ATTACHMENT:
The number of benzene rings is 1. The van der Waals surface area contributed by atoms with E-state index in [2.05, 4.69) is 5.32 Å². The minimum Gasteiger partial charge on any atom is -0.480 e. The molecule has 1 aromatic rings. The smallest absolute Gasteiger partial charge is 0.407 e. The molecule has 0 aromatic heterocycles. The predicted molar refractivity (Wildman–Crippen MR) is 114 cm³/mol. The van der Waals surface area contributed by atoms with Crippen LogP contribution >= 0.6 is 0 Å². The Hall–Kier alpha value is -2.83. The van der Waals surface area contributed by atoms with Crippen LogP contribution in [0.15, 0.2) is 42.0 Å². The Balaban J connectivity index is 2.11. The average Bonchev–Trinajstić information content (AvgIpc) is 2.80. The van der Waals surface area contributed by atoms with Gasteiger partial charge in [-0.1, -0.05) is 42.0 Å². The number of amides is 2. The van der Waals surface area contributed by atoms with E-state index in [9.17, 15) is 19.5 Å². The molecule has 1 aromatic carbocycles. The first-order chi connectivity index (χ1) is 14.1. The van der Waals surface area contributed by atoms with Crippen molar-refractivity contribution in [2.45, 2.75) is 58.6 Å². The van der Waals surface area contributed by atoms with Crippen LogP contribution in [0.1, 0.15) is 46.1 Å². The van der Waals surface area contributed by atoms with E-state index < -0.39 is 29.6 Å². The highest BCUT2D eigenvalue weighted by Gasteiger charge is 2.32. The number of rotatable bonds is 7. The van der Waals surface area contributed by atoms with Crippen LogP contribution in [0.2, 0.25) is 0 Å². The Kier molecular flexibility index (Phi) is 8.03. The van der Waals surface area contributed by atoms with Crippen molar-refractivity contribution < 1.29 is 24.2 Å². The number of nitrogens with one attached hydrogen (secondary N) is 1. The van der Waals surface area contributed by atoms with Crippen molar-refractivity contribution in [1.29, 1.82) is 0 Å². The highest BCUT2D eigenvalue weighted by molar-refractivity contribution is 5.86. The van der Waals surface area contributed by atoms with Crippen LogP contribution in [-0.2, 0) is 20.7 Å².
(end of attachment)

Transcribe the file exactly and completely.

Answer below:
The number of benzene rings is 1. The van der Waals surface area contributed by atoms with E-state index in [2.05, 4.69) is 5.32 Å². The minimum Gasteiger partial charge on any atom is -0.480 e. The molecule has 1 aromatic rings. The smallest absolute Gasteiger partial charge is 0.407 e. The molecule has 0 aromatic heterocycles. The predicted molar refractivity (Wildman–Crippen MR) is 114 cm³/mol. The van der Waals surface area contributed by atoms with Crippen LogP contribution >= 0.6 is 0 Å². The Hall–Kier alpha value is -2.83. The van der Waals surface area contributed by atoms with Crippen LogP contribution in [0.15, 0.2) is 42.0 Å². The Balaban J connectivity index is 2.11. The average Bonchev–Trinajstić information content (AvgIpc) is 2.80. The van der Waals surface area contributed by atoms with Gasteiger partial charge in [-0.1, -0.05) is 42.0 Å². The number of amides is 2. The van der Waals surface area contributed by atoms with E-state index in [9.17, 15) is 19.5 Å². The molecule has 1 aromatic carbocycles. The first-order chi connectivity index (χ1) is 14.1. The van der Waals surface area contributed by atoms with Crippen molar-refractivity contribution in [2.45, 2.75) is 58.6 Å². The van der Waals surface area contributed by atoms with Crippen LogP contribution in [0.1, 0.15) is 46.1 Å². The van der Waals surface area contributed by atoms with E-state index < -0.39 is 29.6 Å². The highest BCUT2D eigenvalue weighted by Gasteiger charge is 2.32. The number of rotatable bonds is 7. The van der Waals surface area contributed by atoms with Crippen LogP contribution in [0.2, 0.25) is 0 Å². The Kier molecular flexibility index (Phi) is 8.03. The van der Waals surface area contributed by atoms with Crippen molar-refractivity contribution < 1.29 is 24.2 Å². The number of nitrogens with one attached hydrogen (secondary N) is 1. The van der Waals surface area contributed by atoms with Crippen molar-refractivity contribution in [1.29, 1.82) is 0 Å². The highest BCUT2D eigenvalue weighted by molar-refractivity contribution is 5.86. The van der Waals surface area contributed by atoms with Crippen LogP contribution in [-0.2, 0) is 20.7 Å².